Plant adaptation to nutrient stress

Mineral nutrients absorbed in the inorganic form are indispensable for plant growth and development. The various processes underlying yield formation in crops such as biomass accumulation and its partitioning, are directly regulated by nutrient supply. Plants essentially require 17 elements for the production of optimum biomass and yield, while some additional elements are beneficial for their survival under stress and/or improvement in quality of economic produce. The relationship between nutrient supply and yield was well established by Mitscherlich (1947) and is known as the ‘Law of diminishing yield increment’. This law states that if the supply of a particular nutrient is increased, it will cause non-availability of other nutrients or the limitation of genetic potential of crops, resulting in no increase or even a decrease in yield. Furthermore, it is observed that when a particular nutrient is supplied in abundance, the decrease in yield could be due to physiological factors, toxicity or induced deficiency of other nutrients within the plant, or in the soil, and interactions with other elements. For example, excess supply of nitrogen (N) to cereals causes lodging thereby reducing yield. Another example of induced toxicity is where excess nickel (Ni) supplementation displaces magnesium (Mg2+) ions from Rubisco, resulting in a loss of enzyme activity (Wildner & Henkel, 1979; van Assche & Clijsters, 1986). Likewise, higher tissue concentrations of zinc (Zn) reduce the uptake of phosphorus (P) and vice-versa (Mohammed et al. 2021). Nutrient availability in soil is primarily dependent on the pH of the soil solution, which is very often altered by the presence of excess amounts of some nutrients. For example, in acid soils with high aluminium (Al3+) and iron (Fe3+) content, the availability of inorganic P to plant roots is restricted. Therefore, to achieve optimal growth and potential yield of crops, not only nutrient deficiencies but also excesses or toxicity stresses need to be taken into consideration. The concentration of any particular nutrient in plant tissues beyond the critical threshold level, either in the deficit or the toxic zone, will result in decline in yield and quality.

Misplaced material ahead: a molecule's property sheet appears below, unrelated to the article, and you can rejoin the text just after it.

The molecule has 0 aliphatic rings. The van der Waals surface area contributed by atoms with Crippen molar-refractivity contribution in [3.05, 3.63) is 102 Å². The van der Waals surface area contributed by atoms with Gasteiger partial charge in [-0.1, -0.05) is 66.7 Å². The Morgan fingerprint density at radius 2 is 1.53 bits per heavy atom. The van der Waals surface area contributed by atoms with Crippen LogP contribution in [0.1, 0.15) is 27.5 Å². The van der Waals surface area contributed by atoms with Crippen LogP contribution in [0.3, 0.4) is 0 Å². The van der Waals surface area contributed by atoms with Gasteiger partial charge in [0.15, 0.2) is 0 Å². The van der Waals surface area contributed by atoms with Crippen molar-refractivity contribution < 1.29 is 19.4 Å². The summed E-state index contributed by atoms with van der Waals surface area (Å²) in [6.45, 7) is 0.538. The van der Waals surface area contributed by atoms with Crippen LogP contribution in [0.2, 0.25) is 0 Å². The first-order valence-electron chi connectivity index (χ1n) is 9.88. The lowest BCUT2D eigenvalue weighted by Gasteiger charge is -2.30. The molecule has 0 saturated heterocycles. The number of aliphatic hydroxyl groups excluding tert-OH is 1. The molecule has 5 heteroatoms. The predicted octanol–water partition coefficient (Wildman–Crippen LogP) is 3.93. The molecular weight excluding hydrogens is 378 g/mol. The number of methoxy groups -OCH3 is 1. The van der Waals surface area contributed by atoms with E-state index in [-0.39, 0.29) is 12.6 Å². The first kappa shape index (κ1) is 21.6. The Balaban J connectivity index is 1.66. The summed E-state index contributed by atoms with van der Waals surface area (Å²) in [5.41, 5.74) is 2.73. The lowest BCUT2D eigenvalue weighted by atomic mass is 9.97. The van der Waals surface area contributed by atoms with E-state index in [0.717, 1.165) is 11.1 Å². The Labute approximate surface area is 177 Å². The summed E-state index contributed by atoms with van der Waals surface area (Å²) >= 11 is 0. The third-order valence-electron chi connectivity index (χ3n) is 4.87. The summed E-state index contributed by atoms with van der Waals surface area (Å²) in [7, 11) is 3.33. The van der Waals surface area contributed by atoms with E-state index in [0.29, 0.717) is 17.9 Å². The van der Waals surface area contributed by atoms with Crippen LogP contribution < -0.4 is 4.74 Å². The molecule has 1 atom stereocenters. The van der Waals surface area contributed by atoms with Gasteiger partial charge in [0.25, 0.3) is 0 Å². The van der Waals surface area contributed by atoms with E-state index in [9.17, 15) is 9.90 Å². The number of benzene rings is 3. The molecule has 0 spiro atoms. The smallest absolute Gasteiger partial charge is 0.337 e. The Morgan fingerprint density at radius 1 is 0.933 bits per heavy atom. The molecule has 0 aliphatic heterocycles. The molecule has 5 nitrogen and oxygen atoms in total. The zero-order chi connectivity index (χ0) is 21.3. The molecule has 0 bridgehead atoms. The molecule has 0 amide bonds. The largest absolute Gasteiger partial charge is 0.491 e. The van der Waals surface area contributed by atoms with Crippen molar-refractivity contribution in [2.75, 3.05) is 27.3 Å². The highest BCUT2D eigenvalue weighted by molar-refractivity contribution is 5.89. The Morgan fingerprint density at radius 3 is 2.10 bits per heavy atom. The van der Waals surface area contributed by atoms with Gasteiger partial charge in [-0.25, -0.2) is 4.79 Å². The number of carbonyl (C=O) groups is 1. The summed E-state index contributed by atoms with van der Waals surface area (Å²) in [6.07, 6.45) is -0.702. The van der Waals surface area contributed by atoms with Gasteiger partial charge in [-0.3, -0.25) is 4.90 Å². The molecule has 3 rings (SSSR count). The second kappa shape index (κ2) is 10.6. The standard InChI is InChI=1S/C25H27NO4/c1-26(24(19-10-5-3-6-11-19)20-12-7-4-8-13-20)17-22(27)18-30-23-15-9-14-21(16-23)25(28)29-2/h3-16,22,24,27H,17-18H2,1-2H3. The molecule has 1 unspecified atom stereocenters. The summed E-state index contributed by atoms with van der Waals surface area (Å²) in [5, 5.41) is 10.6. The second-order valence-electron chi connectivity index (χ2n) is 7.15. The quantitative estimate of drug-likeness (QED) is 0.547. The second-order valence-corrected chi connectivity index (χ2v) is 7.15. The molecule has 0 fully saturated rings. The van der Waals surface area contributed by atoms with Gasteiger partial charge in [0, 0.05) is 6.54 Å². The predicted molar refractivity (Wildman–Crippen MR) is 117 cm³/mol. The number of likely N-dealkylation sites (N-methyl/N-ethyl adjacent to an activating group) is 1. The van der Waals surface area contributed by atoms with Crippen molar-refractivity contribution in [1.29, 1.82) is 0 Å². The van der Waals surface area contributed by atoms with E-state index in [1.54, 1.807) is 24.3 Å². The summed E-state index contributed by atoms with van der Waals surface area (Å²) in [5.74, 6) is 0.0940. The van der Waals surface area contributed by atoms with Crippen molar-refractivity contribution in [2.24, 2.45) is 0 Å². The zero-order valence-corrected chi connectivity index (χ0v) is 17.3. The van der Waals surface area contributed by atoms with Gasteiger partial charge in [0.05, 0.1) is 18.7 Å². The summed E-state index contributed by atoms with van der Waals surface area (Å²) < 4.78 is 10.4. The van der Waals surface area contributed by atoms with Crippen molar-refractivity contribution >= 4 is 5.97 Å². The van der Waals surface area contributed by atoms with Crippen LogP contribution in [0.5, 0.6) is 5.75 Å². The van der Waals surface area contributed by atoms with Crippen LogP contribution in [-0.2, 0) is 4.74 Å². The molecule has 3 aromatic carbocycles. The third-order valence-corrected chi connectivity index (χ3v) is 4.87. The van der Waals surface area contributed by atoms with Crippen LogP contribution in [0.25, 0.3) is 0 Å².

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  • Name: Pandey, Renu, Type: Corresponding Author,
  • Name: Vengavasi, Krishnapriya, Type: Author,
  • Name: Hawkesford, Malcolm J., Type: Author,
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DOI 10.1007/s40502-021-00636-7
Date Last Updated 2022-07-18T00:47:03.628730
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